Do you really want to open this can of worms*? I sure hope you’ve eaten already.
After the recent European horse meat scandal, I’m not surprised you’re asking. Although the news didn’t really explode until last week, it was more than a month ago—on January 15—that a routine DNA test in Ireland showed that meat labelled as beef contained horse meat. More testing in countries all over the E.U. has found horse meat in frozen burgers and packaged lasagna, among other places. Businesses in at least eight European countries have been implicated, from factories in Luxembourg to abattoirs in Romania to food companies in France. They’ve found other meats masquerading as beef too, though pork in beef meatballs haven’t seized the media’s imagination as much as the “horse meat crisis” or “fears of horse meat contamination“. After all, pork isn’t so bad – unless you happen to be muslim, or Jewish, or Ethiopian Orthodox for that matter.
Or maybe you’re asking because of last year’s “pink slime” debacle. ABC News reported that up to 70 percent of the ground beef sold in U.S. supermarkets contained beef trimmings processed with ammonium hydroxide. The result—lean connective tissue and other bits previously relegated to cat food—actually reduced the fat content of ground beef, but some complained that even frozen, the product still smelled… like ammonia. In fact, Beef Products Inc, the manufacturer of the product known as “Lean Finely Textured Beef”, had earlier experimented with reducing the amount of ammonium hydroxide in the processing to cut the odour. But the ammonia processing is meant to kill germs. Without it, several batches of the product tested positive for E. coli and Salmonella. After the public outcry, McDonald’s, Burger King and Taco Bell all announced in the U.S. that they were going to stop using BPI products in their food.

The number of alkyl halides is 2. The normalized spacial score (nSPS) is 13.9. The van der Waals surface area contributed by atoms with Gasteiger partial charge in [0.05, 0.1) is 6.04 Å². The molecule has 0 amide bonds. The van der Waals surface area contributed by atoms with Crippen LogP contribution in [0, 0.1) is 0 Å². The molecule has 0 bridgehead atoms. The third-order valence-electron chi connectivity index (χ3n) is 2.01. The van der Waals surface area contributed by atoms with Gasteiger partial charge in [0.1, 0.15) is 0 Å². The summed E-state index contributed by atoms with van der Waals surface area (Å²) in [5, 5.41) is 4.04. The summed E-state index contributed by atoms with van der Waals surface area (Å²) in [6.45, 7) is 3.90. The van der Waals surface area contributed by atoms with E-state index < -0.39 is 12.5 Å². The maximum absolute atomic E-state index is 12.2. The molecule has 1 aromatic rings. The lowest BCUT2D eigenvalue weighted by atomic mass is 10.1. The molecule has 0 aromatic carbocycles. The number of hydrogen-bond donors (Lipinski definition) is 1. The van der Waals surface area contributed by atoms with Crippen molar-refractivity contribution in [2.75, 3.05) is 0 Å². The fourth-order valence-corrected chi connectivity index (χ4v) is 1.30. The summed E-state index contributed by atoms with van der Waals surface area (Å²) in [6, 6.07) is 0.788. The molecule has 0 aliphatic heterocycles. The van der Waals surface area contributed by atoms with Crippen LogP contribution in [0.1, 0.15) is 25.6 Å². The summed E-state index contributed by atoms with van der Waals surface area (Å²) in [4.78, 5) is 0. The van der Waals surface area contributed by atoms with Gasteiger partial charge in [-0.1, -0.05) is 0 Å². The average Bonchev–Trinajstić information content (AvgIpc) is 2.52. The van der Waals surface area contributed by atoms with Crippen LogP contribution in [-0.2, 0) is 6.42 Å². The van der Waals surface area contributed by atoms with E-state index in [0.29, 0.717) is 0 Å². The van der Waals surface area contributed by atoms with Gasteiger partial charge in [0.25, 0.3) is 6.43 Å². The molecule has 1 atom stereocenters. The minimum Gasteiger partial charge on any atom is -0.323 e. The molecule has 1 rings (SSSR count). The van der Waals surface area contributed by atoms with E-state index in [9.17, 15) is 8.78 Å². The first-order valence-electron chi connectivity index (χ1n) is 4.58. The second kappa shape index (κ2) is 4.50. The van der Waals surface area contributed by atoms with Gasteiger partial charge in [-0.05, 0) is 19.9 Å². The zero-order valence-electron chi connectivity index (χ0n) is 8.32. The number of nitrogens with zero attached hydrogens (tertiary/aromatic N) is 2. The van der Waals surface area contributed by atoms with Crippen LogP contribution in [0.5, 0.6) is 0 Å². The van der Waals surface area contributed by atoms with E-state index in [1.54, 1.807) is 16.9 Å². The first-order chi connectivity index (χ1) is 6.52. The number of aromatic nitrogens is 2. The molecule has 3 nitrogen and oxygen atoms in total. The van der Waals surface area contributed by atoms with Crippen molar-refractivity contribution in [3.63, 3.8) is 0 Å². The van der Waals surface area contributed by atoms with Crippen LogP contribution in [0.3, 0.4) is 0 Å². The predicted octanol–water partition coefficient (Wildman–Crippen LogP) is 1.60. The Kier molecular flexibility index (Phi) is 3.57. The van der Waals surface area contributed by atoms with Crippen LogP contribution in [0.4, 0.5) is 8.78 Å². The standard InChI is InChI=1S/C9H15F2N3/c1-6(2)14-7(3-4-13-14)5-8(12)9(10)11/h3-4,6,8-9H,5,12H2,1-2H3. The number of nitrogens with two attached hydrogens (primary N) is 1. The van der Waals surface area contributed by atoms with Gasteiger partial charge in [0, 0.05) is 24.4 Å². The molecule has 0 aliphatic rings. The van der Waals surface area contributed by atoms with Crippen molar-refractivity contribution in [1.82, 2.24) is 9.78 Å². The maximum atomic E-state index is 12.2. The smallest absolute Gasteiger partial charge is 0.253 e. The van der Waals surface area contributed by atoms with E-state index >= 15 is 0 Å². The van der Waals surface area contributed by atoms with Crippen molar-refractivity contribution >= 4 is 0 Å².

Or perhaps you’re curious because of the XL Foods mess. 1,500 meat products were recalled last year from across Canada, 40 states in the U.S. and Puerto Rico because of possible E. coli contamination at an Albertan processing plant.
Or maybe you’re asking because you’ve heard of all the strange things that make it into hot dogs, including lips, snouts, rodent droppings, spider legs, eye of newt and unicorn tears. Well, okay, maybe not those last two.
So yes: What is in our meat?
Well, there’s good news and bad news. The good news is that in Canada our beef is, actually, beef. This month, University of Guelph researchers randomly tested 15 samples of hamburger meat from fast food chains and supermarkets and found that they all contained 100% beef DNA.
More good news: Canada hasn’t had a pink slime scandal because we don’t allow meat processing by ammonium hydroxide. So when McDonald’s Canada posts a feel-good
Blackberry commercial informational video like this, they’re not lying. (Although some food scientists argue ammonia is not all that bad.) And if something in the butcher section of your supermarket is labelled ground beef (or pork, or turkey, or any other meat), it can’t contain any preservative, filler, seasoning, or “mechanically separated meat” (which produces something similar to the meat product in pink slime).
Also, if your hot dog package lists beef but not the word “by-product” in its ingredients, it does not contain lips, scalps, ears or snouts.
That’s not to say that nothing at your supermarket contains any of those things. In addition to meat by-products, there are meat extenders. And lots of preservatives. Take a look at this analysis of the ingredients in a package of cooked ham by the CBC.
As a rule, the less processed your food is, the better—and that applies to non-meat products too. (The CBC’s breakdown of Tropicana orange juice is even more shocking.) Kind of makes you want to squeeze the oranges yourself. Heck, even the machines that tenderize meat can push E. coli to the center of the cut if it’s already on the surface.
But what about spider legs? In the States, the FDA regulates food defect allowances, and meat isn’t the only offender. Find out how many fly eggs are allowed in your pizza sauce and more in this delightful little gallery.
There’s more bad news, Canada. Those same University of Guelph researchers who found that our hamburgers contained only beef? It’s our fish and seafood we have to worry about. Dr. Paul Herbert warns that anywhere in North America “25 to 30 percent of the products you’re buying aren’t what they’re labelled as.” He’s found endangered shark at a supermarket. A breaking study in the U.S. warns consumers that sushi restaurants are the worst offenders. Spicy tuna indeed.
Kind of makes you want to go catch your fish yourself, doesn’t it? It’s the best argument yet for this whole farm-to-table movement—well, other than flavour.